Physicians and the Financial Challenge of Providing an Interpreter

November 11, 2013

When a patient needs expensive translation services, is there an alternative to paying for them and taking a revenue loss?

I’ve written before about unexpected expenses, and we recently ran into another one. 

Practices are required to provide access to care to patients regardless of their ability to speak the same language as the physician, and the practice must provide a reliable way to communicate with the patient. That means for patients who do not speak English (and in our practice, instead speak Filipino or Urdu), a translating service must be available. 

Patients may decline and use a family member, but the service must be available. There are different options for such a service. If there is a staff member who speaks the same language as the patient, the staff member can do it. Or the practice can contract with a translator service. As a less-expensive alternative, there is software that can translate, although that doesn’t always work as well. There are also telephone-based translating services.

Well, it isn't just the non-English speakers who need a translator. We recently had a patient come in who is hearing-impaired. When his appointment was confirmed, he reminded us (through a representative) that it is our responsibility to provide a sign-language interpreter.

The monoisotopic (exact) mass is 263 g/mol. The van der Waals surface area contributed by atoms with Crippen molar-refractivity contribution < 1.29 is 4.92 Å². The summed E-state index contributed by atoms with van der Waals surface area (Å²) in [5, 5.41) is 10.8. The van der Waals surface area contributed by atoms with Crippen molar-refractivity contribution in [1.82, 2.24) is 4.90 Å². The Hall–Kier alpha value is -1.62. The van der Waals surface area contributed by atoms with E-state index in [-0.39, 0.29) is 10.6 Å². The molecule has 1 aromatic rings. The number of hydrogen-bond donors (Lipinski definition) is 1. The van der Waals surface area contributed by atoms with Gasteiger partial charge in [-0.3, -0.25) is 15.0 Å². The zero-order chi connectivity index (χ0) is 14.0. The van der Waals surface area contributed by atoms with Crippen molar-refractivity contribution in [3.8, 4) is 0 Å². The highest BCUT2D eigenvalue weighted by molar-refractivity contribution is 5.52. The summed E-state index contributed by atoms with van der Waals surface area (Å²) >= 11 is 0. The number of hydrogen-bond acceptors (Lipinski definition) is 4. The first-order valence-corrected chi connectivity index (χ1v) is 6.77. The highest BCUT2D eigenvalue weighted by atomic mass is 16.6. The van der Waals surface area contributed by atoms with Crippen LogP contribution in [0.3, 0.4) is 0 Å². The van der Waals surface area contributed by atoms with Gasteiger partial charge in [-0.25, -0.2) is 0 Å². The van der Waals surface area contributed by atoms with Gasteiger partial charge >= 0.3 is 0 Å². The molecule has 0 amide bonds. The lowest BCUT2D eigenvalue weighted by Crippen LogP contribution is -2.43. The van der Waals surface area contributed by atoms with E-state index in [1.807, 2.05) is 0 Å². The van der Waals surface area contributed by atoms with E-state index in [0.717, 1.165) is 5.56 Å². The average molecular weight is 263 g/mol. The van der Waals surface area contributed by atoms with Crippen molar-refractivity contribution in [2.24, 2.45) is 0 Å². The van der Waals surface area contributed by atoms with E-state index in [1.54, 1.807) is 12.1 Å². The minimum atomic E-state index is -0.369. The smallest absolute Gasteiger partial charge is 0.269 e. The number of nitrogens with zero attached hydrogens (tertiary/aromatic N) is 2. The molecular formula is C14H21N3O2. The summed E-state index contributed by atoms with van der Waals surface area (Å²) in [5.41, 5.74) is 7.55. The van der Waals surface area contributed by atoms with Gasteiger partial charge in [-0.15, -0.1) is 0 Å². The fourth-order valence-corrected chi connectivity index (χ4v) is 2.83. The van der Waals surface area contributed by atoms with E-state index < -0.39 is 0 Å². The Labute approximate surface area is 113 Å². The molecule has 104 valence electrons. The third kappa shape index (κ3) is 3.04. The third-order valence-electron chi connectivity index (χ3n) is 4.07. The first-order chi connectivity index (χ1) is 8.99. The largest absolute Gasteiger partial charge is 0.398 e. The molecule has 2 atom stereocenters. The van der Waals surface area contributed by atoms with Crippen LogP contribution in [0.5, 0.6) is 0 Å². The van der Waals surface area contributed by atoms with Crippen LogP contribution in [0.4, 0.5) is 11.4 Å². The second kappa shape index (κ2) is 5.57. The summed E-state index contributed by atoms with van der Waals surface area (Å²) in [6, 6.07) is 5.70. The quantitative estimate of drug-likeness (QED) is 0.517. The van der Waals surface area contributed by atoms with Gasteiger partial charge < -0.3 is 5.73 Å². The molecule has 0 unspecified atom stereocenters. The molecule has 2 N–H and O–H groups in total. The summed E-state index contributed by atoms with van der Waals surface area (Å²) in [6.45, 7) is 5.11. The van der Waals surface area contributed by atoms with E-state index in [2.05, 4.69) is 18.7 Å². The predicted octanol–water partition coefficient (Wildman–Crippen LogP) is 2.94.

We had never needed the services of a signer before.  Fortunately, he provided us with the number of someone we could call. It turns out, such services cost between $150-200 in our area. At least, that was the quote we got. 

At $150-200 a visit, that pretty much means that, at best, we break even for the visit, and more likely, we lose money each time we see him.

Since it is a requirement, I thought, "maybe there is a CPT code for 'use of a translator.'" Maybe we could get reimbursed for hiring someone. Alas, there is no such code, at least not that I could find. 

Now, this patient legitimately needed to see an endocrinologist. He wasn’t one of those people who just think they have an endocrine disorder because they are tired. He needed to be seen, and he will need follow up. And every time he comes, he needs an interpreter. Unless (according to the regulation) there will not be a significant amount of communication involved. What kind of doctor visit doesn’t entail communication?

My biller/husband said we should be able to say we can't see him, but (aside form it being the right thing to do) we have to, otherwise it violates a whole bunch of regulations. The exception to the rule is if it places "undue strain" on the practice. And according to previously filed lawsuits, one patient doesn’t break the bank.

So, we will continue to see him and provide him with an interpreter and take a loss each time. I was curious to know what the experience has been in other practices.